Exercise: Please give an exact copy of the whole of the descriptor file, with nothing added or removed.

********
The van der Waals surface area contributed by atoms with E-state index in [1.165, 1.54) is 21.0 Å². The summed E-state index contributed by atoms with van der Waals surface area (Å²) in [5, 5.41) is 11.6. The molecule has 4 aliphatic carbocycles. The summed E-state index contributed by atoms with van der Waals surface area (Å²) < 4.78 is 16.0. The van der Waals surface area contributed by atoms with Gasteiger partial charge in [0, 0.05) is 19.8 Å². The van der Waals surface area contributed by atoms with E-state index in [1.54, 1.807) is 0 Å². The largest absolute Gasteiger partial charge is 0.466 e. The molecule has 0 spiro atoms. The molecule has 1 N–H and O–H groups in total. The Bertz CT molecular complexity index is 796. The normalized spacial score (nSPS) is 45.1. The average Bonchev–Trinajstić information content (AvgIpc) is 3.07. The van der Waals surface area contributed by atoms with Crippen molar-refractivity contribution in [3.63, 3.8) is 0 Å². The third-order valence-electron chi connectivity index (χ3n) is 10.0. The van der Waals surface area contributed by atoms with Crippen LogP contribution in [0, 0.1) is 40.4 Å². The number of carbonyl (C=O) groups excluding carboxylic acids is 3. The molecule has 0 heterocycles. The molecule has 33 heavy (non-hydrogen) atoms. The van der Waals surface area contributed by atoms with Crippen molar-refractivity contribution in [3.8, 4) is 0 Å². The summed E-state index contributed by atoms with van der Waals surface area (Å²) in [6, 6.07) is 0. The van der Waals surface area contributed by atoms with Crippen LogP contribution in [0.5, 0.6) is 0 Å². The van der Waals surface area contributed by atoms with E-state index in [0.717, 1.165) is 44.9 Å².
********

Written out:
The van der Waals surface area contributed by atoms with E-state index in [1.165, 1.54) is 21.0 Å². The summed E-state index contributed by atoms with van der Waals surface area (Å²) in [5, 5.41) is 11.6. The molecule has 4 aliphatic carbocycles. The summed E-state index contributed by atoms with van der Waals surface area (Å²) < 4.78 is 16.0. The van der Waals surface area contributed by atoms with Gasteiger partial charge in [0, 0.05) is 19.8 Å². The van der Waals surface area contributed by atoms with E-state index in [1.54, 1.807) is 0 Å². The largest absolute Gasteiger partial charge is 0.466 e. The molecule has 0 spiro atoms. The molecule has 1 N–H and O–H groups in total. The Bertz CT molecular complexity index is 796. The normalized spacial score (nSPS) is 45.1. The average Bonchev–Trinajstić information content (AvgIpc) is 3.07. The van der Waals surface area contributed by atoms with Crippen molar-refractivity contribution in [3.63, 3.8) is 0 Å². The third-order valence-electron chi connectivity index (χ3n) is 10.0. The van der Waals surface area contributed by atoms with Crippen LogP contribution in [0, 0.1) is 40.4 Å². The number of carbonyl (C=O) groups excluding carboxylic acids is 3. The molecule has 0 heterocycles. The molecule has 33 heavy (non-hydrogen) atoms. The van der Waals surface area contributed by atoms with Crippen molar-refractivity contribution in [3.8, 4) is 0 Å². The summed E-state index contributed by atoms with van der Waals surface area (Å²) in [6, 6.07) is 0. The van der Waals surface area contributed by atoms with Crippen LogP contribution in [0.5, 0.6) is 0 Å². The van der Waals surface area contributed by atoms with E-state index in [0.717, 1.165) is 44.9 Å².